HHS Ability To Effectively Implement Incentive Funding for State Information Systems in the Aid to Families With Dependent Children Program

HRD-81-119: Published: Jun 29, 1981. Publicly Released: Jun 29, 1981.

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New legislation authorized the Federal Government to begin paying 90 percent of the costs incurred by States for the planning, design, development, or installation of Statewide mechanized claims processing and information retrieval systems for administering the Aid to Families with Dependent Children (AFDC) program. Currently, the Federal Government pays 50 percent of both development and operating costs related to these systems. The legislation contains several specific conditions for obtaining increased Federal funds. To meet these requirements, the Department of Health and Human Services (HHS) has developed a general systems design, the Family Assistance Management Information System (FAMIS), which provides a standard approach for State AFDC systems development activities. FAMIS is to serve as a system standard that States must meet to be eligible for the increased Federal matching funds. Because FAMIS has not been pilot tested to demonstrate its feasibility, GAO has expressed concern that the FAMIS requirements: (1) have not been shown to be cost beneficial for all State systems, (2) do not contain sufficiently specific performance standards for evaluating the quality of State developed systems, (3) do not adequately address the internal controls needed to ensure that State systems function as mandated by legislation, and (4) do not facilitate compatibility of State AFDC systems with systems used to administer other welfare programs. Therefore, GAO reviewed HHS policies and procedures for approving the administration of Federal incentive funding of State AFDC systems and discussed their implementation with HHS officials.

The cost benefit analysis conducted to demonstrate that savings would result from implementation of FAMIS on a state-by-state basis was based on unsupported assumptions and very general data which do not consider the diversity among states in quality of program administration, size, and complexity. GAO does not believe that there is adequate cost-benefit analysis justification for FAMIS. The performance standards currently included in the FAMIS general systems design are inadequate for assisting the states in meeting the basic requirements of the law to design efficient and effective systems to administer the AFDC program. In addition, the performance standards are inadequate for evaluating whether state systems are performing efficiently and effectively. The general systems design fails to address or inadequately addresses the internal controls that states should design into their systems in order to produce timely and reliable information. Although the legislation also requires that state AFDC systems must be compatible with systems used to administer social service programs and Medicaid, GAO believes that FAMIS does not facilitate the development of integrated systems and thus, does not provide guidance to states on how FAMIS can be incorporated into integrated systems in existence or under development.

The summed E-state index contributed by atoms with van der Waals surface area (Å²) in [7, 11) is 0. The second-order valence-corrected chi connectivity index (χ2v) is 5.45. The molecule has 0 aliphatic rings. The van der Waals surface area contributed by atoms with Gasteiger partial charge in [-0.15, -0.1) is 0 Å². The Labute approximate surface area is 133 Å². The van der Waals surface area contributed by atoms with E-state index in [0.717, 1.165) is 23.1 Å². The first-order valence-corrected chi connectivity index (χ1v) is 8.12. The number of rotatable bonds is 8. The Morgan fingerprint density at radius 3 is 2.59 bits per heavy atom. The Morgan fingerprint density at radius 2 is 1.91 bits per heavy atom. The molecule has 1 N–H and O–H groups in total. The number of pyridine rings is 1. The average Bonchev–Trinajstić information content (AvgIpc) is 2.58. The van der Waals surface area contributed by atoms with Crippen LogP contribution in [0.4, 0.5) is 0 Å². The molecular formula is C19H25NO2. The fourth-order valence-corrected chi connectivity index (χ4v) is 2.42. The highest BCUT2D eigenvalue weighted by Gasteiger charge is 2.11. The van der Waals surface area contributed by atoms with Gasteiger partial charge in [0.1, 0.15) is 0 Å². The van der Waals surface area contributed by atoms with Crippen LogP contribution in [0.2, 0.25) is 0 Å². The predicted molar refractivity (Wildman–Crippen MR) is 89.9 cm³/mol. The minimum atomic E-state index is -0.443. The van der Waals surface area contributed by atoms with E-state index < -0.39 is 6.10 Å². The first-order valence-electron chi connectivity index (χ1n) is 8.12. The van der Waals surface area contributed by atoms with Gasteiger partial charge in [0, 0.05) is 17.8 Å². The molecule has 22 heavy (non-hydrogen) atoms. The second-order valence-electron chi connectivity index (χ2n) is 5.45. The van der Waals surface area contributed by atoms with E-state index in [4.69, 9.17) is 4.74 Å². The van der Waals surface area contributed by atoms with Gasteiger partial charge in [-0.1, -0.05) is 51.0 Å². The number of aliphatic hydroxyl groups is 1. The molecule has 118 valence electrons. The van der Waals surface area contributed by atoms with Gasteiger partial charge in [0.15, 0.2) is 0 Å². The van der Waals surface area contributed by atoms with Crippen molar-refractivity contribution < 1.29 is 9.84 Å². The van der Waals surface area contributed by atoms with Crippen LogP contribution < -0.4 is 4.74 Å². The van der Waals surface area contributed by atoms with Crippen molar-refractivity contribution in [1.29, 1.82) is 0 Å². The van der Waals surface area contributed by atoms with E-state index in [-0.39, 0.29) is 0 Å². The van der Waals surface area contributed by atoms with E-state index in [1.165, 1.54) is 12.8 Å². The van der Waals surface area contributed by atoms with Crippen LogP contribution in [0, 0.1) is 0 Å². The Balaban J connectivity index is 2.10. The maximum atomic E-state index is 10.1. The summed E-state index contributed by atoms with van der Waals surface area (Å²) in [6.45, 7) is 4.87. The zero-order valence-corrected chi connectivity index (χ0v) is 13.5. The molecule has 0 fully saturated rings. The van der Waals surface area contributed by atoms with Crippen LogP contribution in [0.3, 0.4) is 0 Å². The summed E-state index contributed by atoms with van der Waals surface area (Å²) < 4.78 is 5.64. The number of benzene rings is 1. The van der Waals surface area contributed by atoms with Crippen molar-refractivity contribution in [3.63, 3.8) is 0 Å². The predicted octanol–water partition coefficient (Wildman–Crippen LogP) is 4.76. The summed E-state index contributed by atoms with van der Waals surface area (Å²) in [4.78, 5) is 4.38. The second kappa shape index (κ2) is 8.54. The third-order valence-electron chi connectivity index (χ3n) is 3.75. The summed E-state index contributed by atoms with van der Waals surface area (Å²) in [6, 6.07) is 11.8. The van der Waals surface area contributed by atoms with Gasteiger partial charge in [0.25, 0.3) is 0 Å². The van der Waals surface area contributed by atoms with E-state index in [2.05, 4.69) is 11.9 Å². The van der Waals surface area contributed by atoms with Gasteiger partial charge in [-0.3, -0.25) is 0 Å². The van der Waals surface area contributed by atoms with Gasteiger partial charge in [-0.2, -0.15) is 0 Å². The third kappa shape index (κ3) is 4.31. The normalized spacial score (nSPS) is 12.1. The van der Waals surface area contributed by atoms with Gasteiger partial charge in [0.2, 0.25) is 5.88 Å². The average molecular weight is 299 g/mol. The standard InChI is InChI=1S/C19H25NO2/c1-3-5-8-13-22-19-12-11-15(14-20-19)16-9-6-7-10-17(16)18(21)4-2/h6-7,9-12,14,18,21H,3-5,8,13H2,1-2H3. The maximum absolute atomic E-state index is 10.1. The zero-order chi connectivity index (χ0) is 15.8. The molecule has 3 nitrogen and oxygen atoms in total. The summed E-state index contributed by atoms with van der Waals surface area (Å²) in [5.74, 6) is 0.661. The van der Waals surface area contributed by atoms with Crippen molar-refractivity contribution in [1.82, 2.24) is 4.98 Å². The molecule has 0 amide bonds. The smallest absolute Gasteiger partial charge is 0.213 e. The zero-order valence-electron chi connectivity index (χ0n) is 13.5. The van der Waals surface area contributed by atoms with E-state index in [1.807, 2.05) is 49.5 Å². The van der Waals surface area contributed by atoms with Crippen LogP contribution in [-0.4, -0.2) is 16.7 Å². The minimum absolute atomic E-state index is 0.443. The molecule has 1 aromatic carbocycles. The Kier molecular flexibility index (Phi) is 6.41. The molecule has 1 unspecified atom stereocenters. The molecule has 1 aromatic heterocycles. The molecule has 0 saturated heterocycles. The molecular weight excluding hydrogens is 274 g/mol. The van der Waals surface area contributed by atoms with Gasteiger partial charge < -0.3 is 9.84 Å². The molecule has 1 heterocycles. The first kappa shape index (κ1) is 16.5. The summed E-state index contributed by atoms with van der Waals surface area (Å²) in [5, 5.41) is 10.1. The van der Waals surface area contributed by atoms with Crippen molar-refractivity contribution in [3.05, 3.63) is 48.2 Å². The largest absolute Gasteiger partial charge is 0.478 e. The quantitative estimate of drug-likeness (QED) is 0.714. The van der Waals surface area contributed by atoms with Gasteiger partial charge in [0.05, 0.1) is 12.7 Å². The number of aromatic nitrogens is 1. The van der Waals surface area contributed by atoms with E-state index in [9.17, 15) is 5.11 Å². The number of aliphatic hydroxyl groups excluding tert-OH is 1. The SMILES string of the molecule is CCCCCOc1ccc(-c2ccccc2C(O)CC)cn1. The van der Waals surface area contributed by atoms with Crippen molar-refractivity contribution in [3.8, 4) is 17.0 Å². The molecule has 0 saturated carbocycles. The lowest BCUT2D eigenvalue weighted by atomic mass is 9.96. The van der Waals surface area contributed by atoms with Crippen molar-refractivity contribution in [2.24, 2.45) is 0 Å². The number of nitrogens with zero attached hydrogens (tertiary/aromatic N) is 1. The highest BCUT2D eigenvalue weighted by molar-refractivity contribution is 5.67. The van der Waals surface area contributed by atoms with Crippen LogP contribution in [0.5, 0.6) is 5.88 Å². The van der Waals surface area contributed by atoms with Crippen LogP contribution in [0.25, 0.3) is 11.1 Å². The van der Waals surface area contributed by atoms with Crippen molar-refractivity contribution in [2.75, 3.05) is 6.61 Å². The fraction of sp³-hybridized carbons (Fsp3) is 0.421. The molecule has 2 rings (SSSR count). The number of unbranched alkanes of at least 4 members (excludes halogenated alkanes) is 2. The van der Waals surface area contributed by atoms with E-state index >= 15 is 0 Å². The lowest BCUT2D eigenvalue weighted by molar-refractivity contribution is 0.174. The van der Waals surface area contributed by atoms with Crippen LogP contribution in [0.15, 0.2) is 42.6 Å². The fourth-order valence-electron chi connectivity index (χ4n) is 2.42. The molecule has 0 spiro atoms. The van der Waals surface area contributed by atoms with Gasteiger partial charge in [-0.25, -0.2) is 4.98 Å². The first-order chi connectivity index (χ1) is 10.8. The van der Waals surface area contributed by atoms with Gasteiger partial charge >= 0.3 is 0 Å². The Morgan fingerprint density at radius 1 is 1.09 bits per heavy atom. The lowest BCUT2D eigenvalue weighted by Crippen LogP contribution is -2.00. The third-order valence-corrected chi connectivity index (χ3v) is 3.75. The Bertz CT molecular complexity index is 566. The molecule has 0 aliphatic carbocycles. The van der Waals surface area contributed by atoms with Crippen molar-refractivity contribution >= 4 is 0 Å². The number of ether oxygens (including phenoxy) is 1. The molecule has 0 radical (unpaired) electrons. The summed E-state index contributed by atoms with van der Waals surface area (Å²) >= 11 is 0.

Recommendations for Executive Action

  1. Status: Closed - Not Implemented

    Comments: HHS believes that the FAMIS general system design and its regulation guidelines contain functional performance standards; it disagrees that they should be translated into quantifiable performance standards; states would view them as overly restrictive. GAO believes that without quantification, neither HHS nor the states would have a means to measure system efficiency or effectiveness.

    Recommendation: The Secretary of Health and Human Services should direct that HHS develop performance standards for assisting states' system development activities and for evaluating state systems developed in accordance with the FAMIS general systems design.